Often negative influences on these supply chains are not of a financial nature, though. For companies that want to make a forecast, this means that they need to know what is going on outside of their traditional scope of responsibilities and which external factors will have an influence on their business. Yet current political crises, acts of terrorism and the refugee crisis underline that global supply chains are becoming more and more difficult to organise and manage. This makes it clear: the influences on companies are growing in complexity.
While many companies realise that they are being influenced, they often lack data about how certain issues are developing, how these can best be measured and also controlled. The quality and topicality of non-financial company data within the company is mediocre these days; once one steps beyond the company into the supply chain, it is no longer satisfactory. External requests (for example from investors, bankers, media or even from contractual partners) for this information costs a great deal of effort for many small and medium-sized German companies. This is because there is often little possibility for contractual reasons to gather the required information, even from direct suppliers, and to test its resilience.
The market drives development
Financial company information and non-financial company information are two sides of the same coin: both aspects are required in order to understand a business and a business development. The realm of non-financial company information goes beyond the strict borders of the company – it peers into the supply chain, all the way to the consumer and purchaser, and tries to take this into perspective. And yet, the two areas are like Siamese twins: they belong together and whoever has both of these in their entirety in a similar quality has a better, more valid basis for making decisions than someone who does not take part of these important influencing factors into consideration or ignores them.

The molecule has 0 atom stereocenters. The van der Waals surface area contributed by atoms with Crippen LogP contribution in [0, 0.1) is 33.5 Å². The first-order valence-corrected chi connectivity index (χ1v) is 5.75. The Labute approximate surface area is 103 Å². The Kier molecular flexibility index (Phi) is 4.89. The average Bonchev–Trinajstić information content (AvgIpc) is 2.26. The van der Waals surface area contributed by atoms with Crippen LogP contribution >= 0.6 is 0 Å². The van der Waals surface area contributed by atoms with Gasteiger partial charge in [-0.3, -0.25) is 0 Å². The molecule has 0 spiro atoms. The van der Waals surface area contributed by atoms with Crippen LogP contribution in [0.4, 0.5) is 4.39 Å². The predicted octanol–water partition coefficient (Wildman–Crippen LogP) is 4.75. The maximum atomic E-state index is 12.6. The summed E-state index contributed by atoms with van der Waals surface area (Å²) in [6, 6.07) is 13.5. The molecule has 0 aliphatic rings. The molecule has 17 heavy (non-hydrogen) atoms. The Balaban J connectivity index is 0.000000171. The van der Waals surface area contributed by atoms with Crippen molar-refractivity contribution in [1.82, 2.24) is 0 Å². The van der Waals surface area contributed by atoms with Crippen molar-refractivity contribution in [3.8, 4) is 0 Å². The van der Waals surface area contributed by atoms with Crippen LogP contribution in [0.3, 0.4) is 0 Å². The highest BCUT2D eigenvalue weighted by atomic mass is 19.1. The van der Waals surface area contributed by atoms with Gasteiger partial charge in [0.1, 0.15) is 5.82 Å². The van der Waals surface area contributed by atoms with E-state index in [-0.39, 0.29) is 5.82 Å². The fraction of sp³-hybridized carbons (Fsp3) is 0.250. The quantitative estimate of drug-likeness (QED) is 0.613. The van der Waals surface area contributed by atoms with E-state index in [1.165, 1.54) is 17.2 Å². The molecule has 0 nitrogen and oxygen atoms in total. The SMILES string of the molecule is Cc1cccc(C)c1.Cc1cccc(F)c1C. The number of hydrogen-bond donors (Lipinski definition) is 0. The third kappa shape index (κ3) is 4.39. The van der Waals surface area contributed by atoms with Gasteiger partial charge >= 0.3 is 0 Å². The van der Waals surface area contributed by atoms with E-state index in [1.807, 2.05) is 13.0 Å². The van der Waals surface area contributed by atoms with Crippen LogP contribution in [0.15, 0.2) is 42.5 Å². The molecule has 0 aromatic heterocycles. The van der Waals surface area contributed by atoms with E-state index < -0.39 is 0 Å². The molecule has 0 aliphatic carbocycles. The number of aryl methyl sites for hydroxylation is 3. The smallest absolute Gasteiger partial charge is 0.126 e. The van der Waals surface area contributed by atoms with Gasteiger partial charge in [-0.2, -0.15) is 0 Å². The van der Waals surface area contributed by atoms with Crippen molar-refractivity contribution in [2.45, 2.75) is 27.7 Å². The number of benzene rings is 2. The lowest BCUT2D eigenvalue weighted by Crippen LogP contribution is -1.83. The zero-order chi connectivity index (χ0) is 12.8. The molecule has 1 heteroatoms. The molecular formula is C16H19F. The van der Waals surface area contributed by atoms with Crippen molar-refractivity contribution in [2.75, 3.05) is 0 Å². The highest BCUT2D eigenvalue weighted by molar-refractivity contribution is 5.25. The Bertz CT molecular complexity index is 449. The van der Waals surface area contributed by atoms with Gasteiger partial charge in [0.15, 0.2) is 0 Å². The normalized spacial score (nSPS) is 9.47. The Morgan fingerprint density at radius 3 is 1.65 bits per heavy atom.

The market drives this development; the importance of risk factors and influencing factors has been recognised. Investors and market partners now demand the corresponding information as a result. Regulators are also reacting to this development increasingly: current bills and directives based on EU law require sustainability reporting. In Germany this affects a number of companies that did not address this matter in the past. And yet the trend in this new direction has only just begun: today sustainability reporting is an EU Directive, tomorrow it might be human rights, the day after that it could be water, and something entirely different in two years. The meaning, complexity and scope of sustainability information relevant for reporting will continue to grow in future, as will also the demand for quality with this information.
As a result, it is essential for a company that it be able to govern important issues itself and not have to leave these up to chance. This requires processes, data and valid reporting structures. Which is why one important requirement is integrating the issue of sustainability into the corresponding management process, into existing purchasing processes, sales processes or reporting processes, and not to view sustainability as an isolated function. This is the only way this area can be made governable and especially also monitorable.
Sustainability should not be relegated to the sustainability department